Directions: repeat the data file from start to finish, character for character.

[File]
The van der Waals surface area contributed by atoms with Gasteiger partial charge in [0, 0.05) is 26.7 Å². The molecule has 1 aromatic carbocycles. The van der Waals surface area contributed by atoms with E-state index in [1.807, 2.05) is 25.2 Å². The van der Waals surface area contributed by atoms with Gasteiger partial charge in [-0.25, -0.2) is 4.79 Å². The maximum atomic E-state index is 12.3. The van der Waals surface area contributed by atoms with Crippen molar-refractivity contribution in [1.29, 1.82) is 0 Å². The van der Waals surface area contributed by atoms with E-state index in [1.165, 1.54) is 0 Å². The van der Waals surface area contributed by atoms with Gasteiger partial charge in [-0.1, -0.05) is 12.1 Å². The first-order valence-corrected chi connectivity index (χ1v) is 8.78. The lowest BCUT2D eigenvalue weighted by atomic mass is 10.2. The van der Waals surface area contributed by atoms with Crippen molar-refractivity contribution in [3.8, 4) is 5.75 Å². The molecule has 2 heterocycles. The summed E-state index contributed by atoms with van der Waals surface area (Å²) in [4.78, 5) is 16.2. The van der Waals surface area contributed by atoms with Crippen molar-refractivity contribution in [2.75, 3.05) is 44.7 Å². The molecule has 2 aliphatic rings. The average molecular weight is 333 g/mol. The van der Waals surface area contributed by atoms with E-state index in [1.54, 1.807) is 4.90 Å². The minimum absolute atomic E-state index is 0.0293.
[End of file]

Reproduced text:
The van der Waals surface area contributed by atoms with Gasteiger partial charge in [0, 0.05) is 26.7 Å². The molecule has 1 aromatic carbocycles. The van der Waals surface area contributed by atoms with E-state index in [1.807, 2.05) is 25.2 Å². The van der Waals surface area contributed by atoms with Gasteiger partial charge in [-0.25, -0.2) is 4.79 Å². The maximum atomic E-state index is 12.3. The van der Waals surface area contributed by atoms with Crippen molar-refractivity contribution in [1.29, 1.82) is 0 Å². The van der Waals surface area contributed by atoms with E-state index in [1.165, 1.54) is 0 Å². The van der Waals surface area contributed by atoms with Gasteiger partial charge in [-0.1, -0.05) is 12.1 Å². The first-order valence-corrected chi connectivity index (χ1v) is 8.78. The lowest BCUT2D eigenvalue weighted by atomic mass is 10.2. The van der Waals surface area contributed by atoms with Crippen molar-refractivity contribution in [3.8, 4) is 5.75 Å². The molecule has 2 heterocycles. The summed E-state index contributed by atoms with van der Waals surface area (Å²) in [4.78, 5) is 16.2. The van der Waals surface area contributed by atoms with Crippen molar-refractivity contribution in [2.75, 3.05) is 44.7 Å². The molecule has 2 aliphatic rings. The average molecular weight is 333 g/mol. The van der Waals surface area contributed by atoms with E-state index in [1.54, 1.807) is 4.90 Å². The minimum absolute atomic E-state index is 0.0293.